Single screen theatres are declining at a rate and that quality films and those with diverse content in Bangladesh are a requirement of the hour
High Commissioner of Bangladesh to India Mohammad Imran said India has been helping Bangladesh set up a film city, and that they were working on launching a joint film.
The High Commissioner of Bangladesh said this on Sunday after opening the Country Focus section at the 51st International Film Festival of India (Iffi) in Goa of India.
Bangladesh being the country of focus at this year's festival, Imran said, "India is helping Bangladesh set up a film city, and he hoped that this initiative would help increase film content in his country."
He said that single screen theatres are declining at a rate and that quality films and those with diverse content in Bangladesh are a requirement of the hour, reports The Times of India.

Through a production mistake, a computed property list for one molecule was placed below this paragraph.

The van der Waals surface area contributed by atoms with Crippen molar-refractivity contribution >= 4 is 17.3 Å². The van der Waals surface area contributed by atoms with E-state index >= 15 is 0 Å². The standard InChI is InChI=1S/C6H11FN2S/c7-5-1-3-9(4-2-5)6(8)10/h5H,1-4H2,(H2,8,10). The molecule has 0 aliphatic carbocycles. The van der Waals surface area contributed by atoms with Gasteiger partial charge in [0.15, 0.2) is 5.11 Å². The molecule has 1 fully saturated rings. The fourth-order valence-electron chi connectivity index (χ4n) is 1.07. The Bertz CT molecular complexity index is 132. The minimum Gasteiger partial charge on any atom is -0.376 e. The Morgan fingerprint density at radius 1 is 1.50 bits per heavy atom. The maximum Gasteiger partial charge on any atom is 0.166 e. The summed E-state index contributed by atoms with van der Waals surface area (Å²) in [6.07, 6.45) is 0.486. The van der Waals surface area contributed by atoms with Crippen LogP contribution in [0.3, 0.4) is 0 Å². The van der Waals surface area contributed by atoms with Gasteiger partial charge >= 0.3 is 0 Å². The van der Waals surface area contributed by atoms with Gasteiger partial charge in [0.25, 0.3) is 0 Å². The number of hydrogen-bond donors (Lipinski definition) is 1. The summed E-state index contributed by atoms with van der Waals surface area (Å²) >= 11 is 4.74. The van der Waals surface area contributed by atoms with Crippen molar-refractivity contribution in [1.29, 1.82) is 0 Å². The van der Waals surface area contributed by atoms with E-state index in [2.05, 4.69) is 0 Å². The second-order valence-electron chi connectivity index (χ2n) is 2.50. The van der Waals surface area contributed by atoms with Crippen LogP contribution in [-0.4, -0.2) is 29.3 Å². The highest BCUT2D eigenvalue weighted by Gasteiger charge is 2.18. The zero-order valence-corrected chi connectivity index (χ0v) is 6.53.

The High Commissioner of Bangladesh expressed his contentment that a joint film by India and Bangladesh on the father of Bangladesh, Sheikh Mujibur Rahman will be launched soon.
"The effort was taken up earlier too, but it did not take off. I am glad that a new filmmaker has been chosen to take the project forward and we are looking forward to it," Imran said.
Imran expressed how happy he is that Bangladesh is the Country of focus at Iffi as it shows the healthy diplomatic ties between the two friendly nations.
Four films from Bangladesh are being shown at Iffi under the Country Focus section.
The section opened with the film by Bangladesh's veteran filmmaker Tanvir Mokammel. 'Rupsa Nodir Banke' or 'Quiet Flows the River Rupsa', is a fictional biopic based on the life of a left wing leader.
"We are happy that Bangladesh is the country of focus this year in IFFI and we would like to thank the organisers immensely for that. It's a befitting year, as this year marks the 50th anniversary of liberation of Bangladesh as well as the diplomatic relations between India and Bangladesh," said Mokammel.
The Country of Focus is a special segment that recognises a country's cinematic excellence and contributions.
Speaking of the influence of Indian filmmakers like Satyajit Ray on the filmmakers from Bangladesh, Mokammel said, "People like Ray come once in an age. If one follows his method of working, they will never make any mistake as each shot would be well designed. But, unfortunately these days it's not a fashion to follow Ray's kind of film making."